JAN 21, 2020 11:10 AM PST

2020 Space Research: What to Expect

WRITTEN BY: Vanesa Nikolova

2019 was one of the most exciting years for space fans. Therefore it’s hard to believe that 2020 could bring something even more fascinating. However, space is unpredictable so we could never be sure when and what to expect.


Today we’re going to look through all the exciting space missions which are expected to set in 2020. 


SpaceX and Boeing

Private firms are playing an increasingly important role in reducing the cost of space travel, and this year the first astronauts are likely to fly on board of a commercial spacecraft like SpaceX's Crew Dragon and Boeing's Starliner. The exact launch dates are not announced yet. Both spacecrafts are still in testing mode in order to make them as safe as possible for transporting humans.

In December 2019, Starliner launched an uncrewed test flight. Although the spacecraft did not reach the International Space Station due to burning too much fuel during launch, this flight was still a big success for Boeing.


Elon Musk’s SpaceX is expected to launch Crew Dragon, its first manned mission, in 2020. An unmanned version reached the International Space Station in March 2019. If successful, SpaceX’s Crew Dragon would probably become one of the main transportations for US astronauts to and from the space station. 


Currently, they are flying with Russia’s Soyuz spacecraft after the US’s main launcher, the space shuttle, was retired back in 2011.


Solar Orbiter

The Solar Orbiter is a joint mission of NASA and the European Space Agency (ESA). It is expected to launch from Cape Canaveral Air Force Station in Florida on 5th February. The spacecraft’s mission will be to get as close as 0.28 astronomical units (one astronomical unit equals the distance between the Sun and the Earth) to the Sun. Its main purpose will be to study our star and tell us more about its nature, processes and behavior. This mission is expected to last seven years.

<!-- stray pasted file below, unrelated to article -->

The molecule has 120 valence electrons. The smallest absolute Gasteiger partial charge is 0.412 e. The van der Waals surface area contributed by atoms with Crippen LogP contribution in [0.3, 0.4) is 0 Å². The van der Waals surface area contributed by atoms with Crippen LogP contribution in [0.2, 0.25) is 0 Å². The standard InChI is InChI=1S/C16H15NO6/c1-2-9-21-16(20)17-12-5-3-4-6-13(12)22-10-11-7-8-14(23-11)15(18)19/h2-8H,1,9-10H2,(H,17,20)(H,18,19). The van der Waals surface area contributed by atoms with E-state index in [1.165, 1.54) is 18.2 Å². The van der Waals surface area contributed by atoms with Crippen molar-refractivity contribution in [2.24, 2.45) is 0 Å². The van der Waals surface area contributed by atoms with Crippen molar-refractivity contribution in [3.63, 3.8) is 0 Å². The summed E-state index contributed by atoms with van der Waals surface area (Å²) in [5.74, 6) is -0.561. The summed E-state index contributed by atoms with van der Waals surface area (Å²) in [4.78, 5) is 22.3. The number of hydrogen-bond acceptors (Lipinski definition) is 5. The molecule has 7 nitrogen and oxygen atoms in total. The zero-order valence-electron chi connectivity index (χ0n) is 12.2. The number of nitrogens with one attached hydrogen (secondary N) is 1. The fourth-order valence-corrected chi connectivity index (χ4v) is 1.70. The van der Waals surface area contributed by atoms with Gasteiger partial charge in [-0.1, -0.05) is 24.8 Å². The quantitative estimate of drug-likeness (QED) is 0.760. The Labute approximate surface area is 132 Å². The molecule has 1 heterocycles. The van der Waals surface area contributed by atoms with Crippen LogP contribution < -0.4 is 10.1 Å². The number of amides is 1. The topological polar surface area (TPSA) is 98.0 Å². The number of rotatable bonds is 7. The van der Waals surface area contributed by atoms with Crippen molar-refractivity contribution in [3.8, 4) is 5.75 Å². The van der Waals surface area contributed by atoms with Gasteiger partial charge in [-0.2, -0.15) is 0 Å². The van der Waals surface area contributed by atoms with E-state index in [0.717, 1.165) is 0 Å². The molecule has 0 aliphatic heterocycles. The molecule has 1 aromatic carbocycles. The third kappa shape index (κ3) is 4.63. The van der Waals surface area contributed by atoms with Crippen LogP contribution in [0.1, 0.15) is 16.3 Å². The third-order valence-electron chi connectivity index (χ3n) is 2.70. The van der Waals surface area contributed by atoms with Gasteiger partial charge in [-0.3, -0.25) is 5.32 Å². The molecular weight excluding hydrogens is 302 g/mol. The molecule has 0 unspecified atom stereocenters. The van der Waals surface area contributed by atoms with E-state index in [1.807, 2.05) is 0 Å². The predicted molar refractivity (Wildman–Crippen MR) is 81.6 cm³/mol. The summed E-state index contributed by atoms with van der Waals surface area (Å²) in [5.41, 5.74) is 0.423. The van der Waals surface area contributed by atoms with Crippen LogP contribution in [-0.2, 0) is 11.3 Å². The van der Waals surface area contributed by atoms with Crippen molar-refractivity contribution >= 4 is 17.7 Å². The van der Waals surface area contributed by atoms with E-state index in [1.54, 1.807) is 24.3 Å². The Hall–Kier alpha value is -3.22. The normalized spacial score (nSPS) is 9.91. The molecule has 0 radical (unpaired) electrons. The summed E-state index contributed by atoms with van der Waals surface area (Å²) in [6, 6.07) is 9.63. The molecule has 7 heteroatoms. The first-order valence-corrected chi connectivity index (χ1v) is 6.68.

Mars as a priority

2020 will be the year of Mars. Several missions are expected to head towards the Red planet this year. On July 17 NASA will launch its long-awaited Mars 2020 rover to explore possible sites of ancient habitability. The European Space Agency and Russia are planning to do the same with their ExoMars Rosalind Franklin rover several days later, on July 25.  

The United Arab Emirates and China will also send their own missions to Mars. China is heading to the Moon and China's space agency is expected to launch its next moon mission, called Chang'e-5, this year, but they have not announced a launch date yet. They intend to take samples from the Moon and send them back to the Earth for further analysis. China is going to the Moon after its successful Chang'e-4 mission which landed on the far side of the moon at the beginning of 2019. If Chang'e-5 succeeds it will be the first mission to bring back samples from the Earth’s satellite since the last Apollo mission.


Asteroids

Nasa’s Osiris-Rex, which launched in 2016, is currently orbiting Bennu, a small, spheroidal asteroid with a diameter of about 520 meters, made of carbon-rich rock – a material that scientists believe is representative of the cloud of swirling gas and dust from which the solar system formed 4,6 billion years ago. This summer, Osiris-Rex will move closer to Bennu’s surface, extend a robot arm and release a puff of gas that will send pieces of rock and dust flying up from the surface – and into a collection tube. The spacecraft will then start its journey back home, releasing a container with samples from the asteroid inside as it comes closer to Earth in September 2023, so that the container drops on to the Utah desert.


Sources: Space.com, The Guardian

About the Author
Vanesa grew up in Spain. Now she is currently studying journalism in the University of Sofia, Bulgaria. Her biggest passion in life is science, especially astronomy. Vanesa has published two fantasy genre books, the first one at the age of 15.
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